• Soak the hoof 1-2 times daily in warm water with Epsom salts. Your horse must stand in a bucket of warm Epsom salt water above his coronet band for 15-20 minutes at a time. 

  • Use a poultice pad and wrap the foot. To use this pad, wet it completely and then put the non-plastic side against the hoof. Wrap the hoof so the poultice pad stays against the bottom of the hoof.  

It is very important to make sure that the bandage is not too tight around the coronet band, which can cause blood circulation issues. You will need to change the bandage once a day to every other day depending on how well it stays on the horse.

Prescription Medications for Hoof Abscess 

Your vet will also likely include a non-steroidal anti-inflammatory prescription medication such as Phenylbutazone (bute), flunixine meglumine (Banamine) or Equioxx to help with pain and inflammation. Besides providing relief from inflammation, these medications also reduce pain, so your horse can be comfortable enough to put weight on the affected hoof. Medications can also help to drain the abscess.  

Recovery and Management of Hoof Abscess in Horses

Horses tend to recover from a hoof abscess, but it can take a varying amount of time depending on the severity and location of the abscess. A mild hoof abscess that is located and drained may heal in as little as a few days to a week. More severe abscesses can take weeks to even months to completely resolve. It is more common for a hoof abscess to form in a front hoof versus a back hoof. When they form in a back hoof, they tend to take longer to heal.  

If left untreated, a hoof abscesses can lead to severe infections of the bone or even laminitis. These are emergencies that need to be radiographed (x-rayed). 

If a horse frequently gets hoof abscesses, your primary vet may want to investigate an underlying cause. For example, Cushing’s disease can cause a horse to have a weaker immune system and be more vulnerable to infections.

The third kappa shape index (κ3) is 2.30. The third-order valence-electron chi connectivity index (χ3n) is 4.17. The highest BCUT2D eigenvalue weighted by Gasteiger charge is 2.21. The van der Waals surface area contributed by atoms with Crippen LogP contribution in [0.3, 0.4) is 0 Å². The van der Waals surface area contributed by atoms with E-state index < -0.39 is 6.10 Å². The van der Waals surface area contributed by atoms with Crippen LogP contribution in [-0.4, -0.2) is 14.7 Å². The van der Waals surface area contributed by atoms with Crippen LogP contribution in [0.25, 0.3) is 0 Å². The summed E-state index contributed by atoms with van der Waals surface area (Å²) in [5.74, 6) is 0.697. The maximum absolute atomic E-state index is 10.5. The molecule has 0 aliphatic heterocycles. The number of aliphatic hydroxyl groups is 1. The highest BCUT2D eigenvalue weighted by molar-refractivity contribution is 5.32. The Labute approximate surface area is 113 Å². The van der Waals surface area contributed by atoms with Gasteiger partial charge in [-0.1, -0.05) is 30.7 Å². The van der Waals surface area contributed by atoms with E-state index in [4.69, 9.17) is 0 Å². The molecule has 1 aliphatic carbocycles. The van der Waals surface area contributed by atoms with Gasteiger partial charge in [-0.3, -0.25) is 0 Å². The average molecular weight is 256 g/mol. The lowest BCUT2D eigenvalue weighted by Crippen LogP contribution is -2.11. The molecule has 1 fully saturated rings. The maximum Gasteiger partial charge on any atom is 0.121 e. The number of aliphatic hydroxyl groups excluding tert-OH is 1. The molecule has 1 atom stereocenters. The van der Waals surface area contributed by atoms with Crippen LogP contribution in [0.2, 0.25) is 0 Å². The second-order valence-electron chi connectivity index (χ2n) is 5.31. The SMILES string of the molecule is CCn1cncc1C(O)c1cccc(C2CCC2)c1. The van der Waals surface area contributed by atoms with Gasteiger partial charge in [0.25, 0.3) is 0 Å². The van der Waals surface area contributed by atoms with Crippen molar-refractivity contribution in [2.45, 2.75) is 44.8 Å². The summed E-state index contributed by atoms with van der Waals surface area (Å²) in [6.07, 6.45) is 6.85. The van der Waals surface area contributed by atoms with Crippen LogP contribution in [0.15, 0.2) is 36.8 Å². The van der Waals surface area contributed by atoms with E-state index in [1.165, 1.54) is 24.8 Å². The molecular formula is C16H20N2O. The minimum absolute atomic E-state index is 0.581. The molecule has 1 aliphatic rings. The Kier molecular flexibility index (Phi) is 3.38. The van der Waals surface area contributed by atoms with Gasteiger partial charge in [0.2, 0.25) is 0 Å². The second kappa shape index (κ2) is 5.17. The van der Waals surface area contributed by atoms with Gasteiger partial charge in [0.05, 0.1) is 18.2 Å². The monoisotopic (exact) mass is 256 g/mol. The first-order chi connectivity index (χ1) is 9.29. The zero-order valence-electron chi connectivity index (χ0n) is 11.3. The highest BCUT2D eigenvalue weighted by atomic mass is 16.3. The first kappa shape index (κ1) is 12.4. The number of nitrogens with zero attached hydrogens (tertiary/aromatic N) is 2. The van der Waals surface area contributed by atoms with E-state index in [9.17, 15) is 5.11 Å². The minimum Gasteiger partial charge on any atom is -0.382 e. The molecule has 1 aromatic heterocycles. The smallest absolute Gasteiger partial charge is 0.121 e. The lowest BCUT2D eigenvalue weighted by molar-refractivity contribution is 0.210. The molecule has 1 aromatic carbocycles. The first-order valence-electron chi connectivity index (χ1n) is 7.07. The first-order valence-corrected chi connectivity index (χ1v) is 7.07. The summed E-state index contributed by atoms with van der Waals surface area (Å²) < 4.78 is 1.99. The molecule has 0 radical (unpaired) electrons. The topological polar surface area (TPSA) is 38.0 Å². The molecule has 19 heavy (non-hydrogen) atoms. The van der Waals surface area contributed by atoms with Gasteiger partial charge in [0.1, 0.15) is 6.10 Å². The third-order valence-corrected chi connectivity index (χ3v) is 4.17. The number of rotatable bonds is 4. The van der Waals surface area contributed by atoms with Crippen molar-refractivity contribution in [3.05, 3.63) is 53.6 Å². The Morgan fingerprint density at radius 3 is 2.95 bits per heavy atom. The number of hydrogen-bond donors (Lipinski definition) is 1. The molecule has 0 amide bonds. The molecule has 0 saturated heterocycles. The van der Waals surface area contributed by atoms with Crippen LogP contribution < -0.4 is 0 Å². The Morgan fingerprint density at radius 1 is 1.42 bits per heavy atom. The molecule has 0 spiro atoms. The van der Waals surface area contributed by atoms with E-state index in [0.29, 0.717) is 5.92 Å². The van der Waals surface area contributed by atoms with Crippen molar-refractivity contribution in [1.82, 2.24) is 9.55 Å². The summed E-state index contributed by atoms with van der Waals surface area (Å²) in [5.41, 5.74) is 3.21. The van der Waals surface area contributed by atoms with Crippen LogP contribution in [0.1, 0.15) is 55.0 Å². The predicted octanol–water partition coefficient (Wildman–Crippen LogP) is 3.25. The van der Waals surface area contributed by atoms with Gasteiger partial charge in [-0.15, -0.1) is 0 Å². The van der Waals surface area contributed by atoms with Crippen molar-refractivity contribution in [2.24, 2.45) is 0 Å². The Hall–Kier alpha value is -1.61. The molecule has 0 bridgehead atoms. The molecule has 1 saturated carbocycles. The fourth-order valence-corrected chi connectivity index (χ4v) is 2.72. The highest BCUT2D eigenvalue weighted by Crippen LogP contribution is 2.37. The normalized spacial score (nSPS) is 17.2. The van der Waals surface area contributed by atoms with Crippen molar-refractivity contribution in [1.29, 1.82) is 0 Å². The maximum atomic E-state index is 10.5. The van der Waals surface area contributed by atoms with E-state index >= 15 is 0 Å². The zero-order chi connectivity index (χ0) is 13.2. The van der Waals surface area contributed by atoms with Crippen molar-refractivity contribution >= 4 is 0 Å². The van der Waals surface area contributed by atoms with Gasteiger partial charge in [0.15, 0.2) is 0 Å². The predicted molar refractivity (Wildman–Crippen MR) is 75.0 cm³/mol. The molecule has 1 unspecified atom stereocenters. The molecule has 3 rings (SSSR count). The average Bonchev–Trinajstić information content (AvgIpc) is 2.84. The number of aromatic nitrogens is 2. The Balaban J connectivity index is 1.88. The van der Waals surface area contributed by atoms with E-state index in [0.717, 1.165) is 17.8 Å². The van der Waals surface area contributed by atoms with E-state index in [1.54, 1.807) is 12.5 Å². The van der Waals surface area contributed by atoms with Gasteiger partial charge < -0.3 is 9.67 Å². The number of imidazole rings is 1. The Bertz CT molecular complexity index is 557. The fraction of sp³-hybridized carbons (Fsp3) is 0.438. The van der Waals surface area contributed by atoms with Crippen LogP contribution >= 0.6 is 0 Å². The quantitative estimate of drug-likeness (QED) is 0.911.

Prevention of Hoof Abscess in Horses 

There are ways to prevent your horse from developing a hoof abscess, including: 

  • Ensure your horse’s environment is clean and dry by picking up manure and urine daily. 

  • Keep your horse on a routine farrier schedule. Every hoof grows at a different rate, but generally every 4-6 weeks is a good timeline for a farrier visit. 

  • Ask your farrier about your horse's hoof health and whether it is abnormally dry or needs any additional care. 

  • Clean hooves out daily and check for any foreign objects. Always pick up any nails, metal, glass, or other sharp objects. 

Hoof Abscess in Horses FAQs 

How long does it take for a horse hoof abscess to burst?

The time it takes for an abscess to open and drain varies depending on the severity and location of the abscess inside the hoof. If you suspect your horse has a hoof abscess, call your veterinarian right away. The sooner the abscess is detected and drained, the sooner your horse will feel better and heal.

How long does it take for a horse to recover from a hoof abscess?

The time for recovery from a hoof abscess can vary depending on its severity and location, but fortunately most horses recover very well. Abscesses that are deeper in the hoof can take much longer to migrate to a hoof surface to drain. Your primary vet should be able to tell you what to watch for and how long to expect to see improvement. 

How do you draw out a hoof abscess? 

There are two methods to draw out a hoof abscess. You can use warm water and Epsom salts in a bucket and soak your horse's foot daily. You can also use a drawing salve or poultice pad wrap/bandage on the hoof. These pads need to be changed once a day or every other day, depending on how well the bandage stays on and the advice of your veterinarian. 

How do I know if my horse has a hoof abscess?

If you begin to see signs of lameness, swelling, or heat in your horse's limb, you should reach out to your vet right away. Your veterinarian will be able to diagnose a hoof abscess with an exam. 

Featured Images: iStock.com/Hoptocopter